Major depressive disorder (MDD) is associated with structural alterations to the hippocampus that are thought to underlie some symptoms of the disease, such as impaired cognition and depressed mood. However, the molecular changes that cause the pathophysiology are largely unknown. Duric et al. now identify a key role for dual specificity protein phosphatase 1 (DUSP1; also known as MKP1), a negative regulator of the neurotrophic factor–mitogen-activated protein kinase (MAPK) cascade.

The authors conducted a genome-wide microarray analysis of post-mortem human hippocampal tissue samples. They found that DUSP1, which dephosphorylates MAPK1 and MAPK3, was upregulated in the dentate gyrus and area CA1 in samples from depressed human subjects compared with matched control samples. Furthermore, the expression of kinases in the DUSP1-regulated cascade and numerous downstream targets was downregulated in depressed subjects.

The role of DUSP1 in pathology was then pursued in a rat model of depression involving chronic unpredictable stress (CUS), which recapitulates the key features of MDD. Exposure to CUS increased the levels of Dusp1 mRNA in the dentate gyrus and area CA1, and this was partially attenuated by treatment with fluoxetine (Prozac).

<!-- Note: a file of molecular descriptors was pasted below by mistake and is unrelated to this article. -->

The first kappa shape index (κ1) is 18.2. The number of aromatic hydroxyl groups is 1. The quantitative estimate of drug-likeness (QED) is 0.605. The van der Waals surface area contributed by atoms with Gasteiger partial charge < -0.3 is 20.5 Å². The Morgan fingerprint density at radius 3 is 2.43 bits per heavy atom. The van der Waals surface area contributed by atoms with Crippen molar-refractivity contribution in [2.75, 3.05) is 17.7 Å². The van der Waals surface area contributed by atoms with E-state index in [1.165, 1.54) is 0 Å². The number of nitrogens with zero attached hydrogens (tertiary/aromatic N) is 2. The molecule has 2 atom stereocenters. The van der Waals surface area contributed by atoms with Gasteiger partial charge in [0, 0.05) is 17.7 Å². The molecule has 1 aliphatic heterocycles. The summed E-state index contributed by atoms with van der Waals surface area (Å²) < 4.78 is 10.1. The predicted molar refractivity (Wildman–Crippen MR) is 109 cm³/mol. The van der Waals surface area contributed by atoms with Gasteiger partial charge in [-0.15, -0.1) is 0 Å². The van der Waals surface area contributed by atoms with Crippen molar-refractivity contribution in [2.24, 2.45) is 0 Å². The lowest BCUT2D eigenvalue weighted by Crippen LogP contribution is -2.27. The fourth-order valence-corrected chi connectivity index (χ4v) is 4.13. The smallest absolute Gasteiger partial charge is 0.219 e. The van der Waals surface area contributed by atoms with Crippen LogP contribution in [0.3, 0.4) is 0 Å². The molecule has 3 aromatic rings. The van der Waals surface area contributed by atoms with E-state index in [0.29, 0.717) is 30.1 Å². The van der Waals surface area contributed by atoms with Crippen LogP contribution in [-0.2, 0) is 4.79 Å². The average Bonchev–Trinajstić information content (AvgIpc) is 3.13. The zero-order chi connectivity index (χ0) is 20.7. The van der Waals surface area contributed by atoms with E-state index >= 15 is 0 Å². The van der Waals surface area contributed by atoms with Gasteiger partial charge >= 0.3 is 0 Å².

To demonstrate a direct involvement of DUSP1 in the pathophysiology of depression, the authors used a viral vector to deliver the Dusp1 gene to the dentate gyrus in rats. Subsequently, these rats showed numerous depression-related behavioural responses, such as a decreased preference for sucrose over water.

Complementing these overexpression studies, the authors examined the effect of CUS on Dusp1 knockout mice, which show no abnormalities under baseline conditions. Whereas CUS caused wild-type mice to consume significantly less sucrose, it had no effect on sucrose consumption in Dusp1−/− mice. Similarly, Dusp1−/− mice exposed to CUS spent more time in the open arm of the elevated plus maze than did wild-type mice exposed to CUS. Together, these findings indicate resilience to stress-induced depressive behaviours in the knockout mice.

Consistent with the proposed upregulation of DUSP1 in depression, Western blot analysis revealed that phosphorylation levels of MAPK1 and MAPK3 were reduced in wild-type mice, but not in Dusp1−/− mice, following CUS.

Changes in neurotrophin signalling have previously been implicated in depression and antidepressant-like responses in animal studies. Beginning with 'hit' identification in patients followed by validation in animal models, Duric et al. highlight a key downstream regulator of these signalling pathways that could be an important therapeutic target.